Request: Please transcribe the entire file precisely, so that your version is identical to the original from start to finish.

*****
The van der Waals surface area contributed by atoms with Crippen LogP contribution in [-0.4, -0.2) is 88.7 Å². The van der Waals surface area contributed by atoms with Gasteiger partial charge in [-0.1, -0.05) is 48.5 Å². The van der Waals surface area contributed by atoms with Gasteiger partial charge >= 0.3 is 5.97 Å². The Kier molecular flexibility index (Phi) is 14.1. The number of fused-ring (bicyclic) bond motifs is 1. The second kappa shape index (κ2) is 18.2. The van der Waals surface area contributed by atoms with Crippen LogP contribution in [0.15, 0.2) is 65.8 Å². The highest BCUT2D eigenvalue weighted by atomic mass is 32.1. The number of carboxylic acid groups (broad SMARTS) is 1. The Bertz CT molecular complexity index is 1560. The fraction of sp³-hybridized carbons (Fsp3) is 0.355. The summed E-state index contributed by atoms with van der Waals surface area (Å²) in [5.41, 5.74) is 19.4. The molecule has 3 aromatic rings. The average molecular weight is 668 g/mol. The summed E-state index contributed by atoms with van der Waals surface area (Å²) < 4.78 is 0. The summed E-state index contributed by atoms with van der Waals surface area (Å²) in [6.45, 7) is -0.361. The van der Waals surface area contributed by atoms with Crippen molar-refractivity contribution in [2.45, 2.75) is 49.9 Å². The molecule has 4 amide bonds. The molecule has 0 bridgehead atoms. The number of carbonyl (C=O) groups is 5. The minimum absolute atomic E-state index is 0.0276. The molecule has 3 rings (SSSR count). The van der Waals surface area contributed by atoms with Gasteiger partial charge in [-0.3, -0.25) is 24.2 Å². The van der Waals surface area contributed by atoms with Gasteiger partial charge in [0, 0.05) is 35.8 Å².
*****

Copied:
The van der Waals surface area contributed by atoms with Crippen LogP contribution in [-0.4, -0.2) is 88.7 Å². The van der Waals surface area contributed by atoms with Gasteiger partial charge in [-0.1, -0.05) is 48.5 Å². The van der Waals surface area contributed by atoms with Gasteiger partial charge >= 0.3 is 5.97 Å². The Kier molecular flexibility index (Phi) is 14.1. The number of fused-ring (bicyclic) bond motifs is 1. The second kappa shape index (κ2) is 18.2. The van der Waals surface area contributed by atoms with Crippen LogP contribution in [0.15, 0.2) is 65.8 Å². The highest BCUT2D eigenvalue weighted by atomic mass is 32.1. The number of carboxylic acid groups (broad SMARTS) is 1. The Bertz CT molecular complexity index is 1560. The fraction of sp³-hybridized carbons (Fsp3) is 0.355. The summed E-state index contributed by atoms with van der Waals surface area (Å²) in [5.41, 5.74) is 19.4. The molecule has 3 aromatic rings. The average molecular weight is 668 g/mol. The summed E-state index contributed by atoms with van der Waals surface area (Å²) < 4.78 is 0. The summed E-state index contributed by atoms with van der Waals surface area (Å²) in [6.45, 7) is -0.361. The van der Waals surface area contributed by atoms with Crippen molar-refractivity contribution in [2.45, 2.75) is 49.9 Å². The molecule has 4 amide bonds. The molecule has 0 bridgehead atoms. The number of carbonyl (C=O) groups is 5. The minimum absolute atomic E-state index is 0.0276. The molecule has 3 rings (SSSR count). The van der Waals surface area contributed by atoms with Gasteiger partial charge in [-0.3, -0.25) is 24.2 Å². The van der Waals surface area contributed by atoms with Gasteiger partial charge in [0, 0.05) is 35.8 Å².